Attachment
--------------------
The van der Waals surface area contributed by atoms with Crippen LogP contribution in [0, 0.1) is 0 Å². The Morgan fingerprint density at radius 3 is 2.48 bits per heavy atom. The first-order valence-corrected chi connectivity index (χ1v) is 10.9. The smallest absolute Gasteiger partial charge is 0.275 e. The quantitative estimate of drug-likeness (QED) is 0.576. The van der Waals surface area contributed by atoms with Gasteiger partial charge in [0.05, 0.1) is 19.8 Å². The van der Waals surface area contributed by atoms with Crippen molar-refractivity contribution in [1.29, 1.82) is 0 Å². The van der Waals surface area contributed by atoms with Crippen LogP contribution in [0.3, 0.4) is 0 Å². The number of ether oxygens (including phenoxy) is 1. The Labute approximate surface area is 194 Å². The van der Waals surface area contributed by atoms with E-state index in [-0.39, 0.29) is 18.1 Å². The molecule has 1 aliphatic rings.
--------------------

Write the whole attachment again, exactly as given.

The van der Waals surface area contributed by atoms with Crippen LogP contribution in [0, 0.1) is 0 Å². The Morgan fingerprint density at radius 3 is 2.48 bits per heavy atom. The first-order valence-corrected chi connectivity index (χ1v) is 10.9. The smallest absolute Gasteiger partial charge is 0.275 e. The quantitative estimate of drug-likeness (QED) is 0.576. The van der Waals surface area contributed by atoms with Gasteiger partial charge in [0.05, 0.1) is 19.8 Å². The van der Waals surface area contributed by atoms with Crippen molar-refractivity contribution in [1.29, 1.82) is 0 Å². The van der Waals surface area contributed by atoms with Crippen LogP contribution in [0.3, 0.4) is 0 Å². The number of ether oxygens (including phenoxy) is 1. The Labute approximate surface area is 194 Å². The van der Waals surface area contributed by atoms with E-state index in [-0.39, 0.29) is 18.1 Å². The molecule has 1 aliphatic rings.